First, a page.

Attacking Costs in Healthcare: Tactical Procurement Can Address Up to 40% of a Total Operating Budget

There’s often a mistaken viewpoint that says labor costs form the dominant and often hard to address costs of healthcare service delivery in the United States (for example, the physicians, nurses, administrative staff). Granted, labor costs are a significant and core component of healthcare. But so are capital expenditures as well as overall procurement.

Free Research Report: What it Takes to Implement Cost Saving Measures

In fact, a recent article, “7 Reasons to Merge Revenue Cycle and Supply Chain Management,” cites research from the Health Sector Supply Chain Research Consortium at Arizona State University (HSRC-ASU) that suggests the potential impact better procurement can have. Specifically, “Supplies [alone] cover 15% of the average hospital operating budget … [and] this number can reach up to 40% of a total operating budget, according to Materials Management in Health Care,” the article stated.

Given the strategic category size of what is essential hospital-specific “MRO” focused on both operating overhead and patient outcomes, why have so many healthcare providers, ranging from small hospitals to larger integrated delivery networks (IDNs), essentially punted on many aspects of procurement operations to group purchasing organizations (GPOs) as well as technology vendors that also sell data to suppliers (which can then optimize how they charge their customers)?

The short answer is that procurement has gotten short shrift within healthcare organizations given the existing sway of the incumbent ecosystem. But the longer answer is much more complicated, and one that our sister site Healthcare Matters is tackling everyday, with lessons for those outside the healthcare ecosystem as well.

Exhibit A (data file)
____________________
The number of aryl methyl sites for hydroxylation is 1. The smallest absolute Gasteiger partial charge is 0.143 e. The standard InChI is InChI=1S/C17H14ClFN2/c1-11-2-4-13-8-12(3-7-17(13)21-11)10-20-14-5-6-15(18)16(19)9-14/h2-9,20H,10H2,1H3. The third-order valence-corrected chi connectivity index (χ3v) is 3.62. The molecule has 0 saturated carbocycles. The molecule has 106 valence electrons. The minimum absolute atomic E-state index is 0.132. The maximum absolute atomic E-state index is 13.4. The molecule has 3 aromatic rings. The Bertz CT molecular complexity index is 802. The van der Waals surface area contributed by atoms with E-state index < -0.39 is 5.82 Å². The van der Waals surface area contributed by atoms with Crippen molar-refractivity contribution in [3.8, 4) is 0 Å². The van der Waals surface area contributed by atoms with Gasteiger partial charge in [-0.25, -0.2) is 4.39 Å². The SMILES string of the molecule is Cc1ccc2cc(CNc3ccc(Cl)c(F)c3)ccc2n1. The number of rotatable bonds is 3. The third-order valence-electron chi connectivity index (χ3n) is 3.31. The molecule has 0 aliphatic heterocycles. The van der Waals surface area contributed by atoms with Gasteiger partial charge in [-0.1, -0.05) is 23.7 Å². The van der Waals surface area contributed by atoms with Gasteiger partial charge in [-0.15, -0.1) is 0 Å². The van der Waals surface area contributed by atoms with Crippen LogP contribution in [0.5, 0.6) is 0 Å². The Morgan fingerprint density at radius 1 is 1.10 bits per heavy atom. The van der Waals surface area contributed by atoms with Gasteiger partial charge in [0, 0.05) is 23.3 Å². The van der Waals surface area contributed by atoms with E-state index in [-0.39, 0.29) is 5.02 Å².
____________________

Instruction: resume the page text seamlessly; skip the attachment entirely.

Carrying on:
Regardless of one’s political perspective, it will take much more than “ObamaCare” to fix US healthcare costs. Starting with a new approach to procurement, perhaps one more closely modeled on the health trusts in the UK (with pooled spending not by external for-profit groups, but hospitals and IDNs themselves – or potentially a government intermediary) could be a sensible place to start, provided the many layers of special interests do not get in the way.

What do you think?

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Voices (2)

  1. Lieke van Kerkhoven:

    Imagine the possibilities if focus would shift from ownership to access: healthcare organisations can benefit from the sharing economy as well. They can actually earn money by renting out or selling the the assets already in their possession, or save costs renting or buying what they need from other organisations. This adds a whole new dimension to procurement: from just saving costs to actually generating revenue!

    1. taulant komani:

      The idea of a new business model for Healthcare related to the sharing economy is quite intriguing and interesting. However based on my experience most equipment used are not easily transportable, and once installed it will take considerate resources to unmount and transfer them to other hospitals. Thus, I’m not aware of hospitals carrying or buying equipment that they do not need and they have to be always prepared in case of emergencies!

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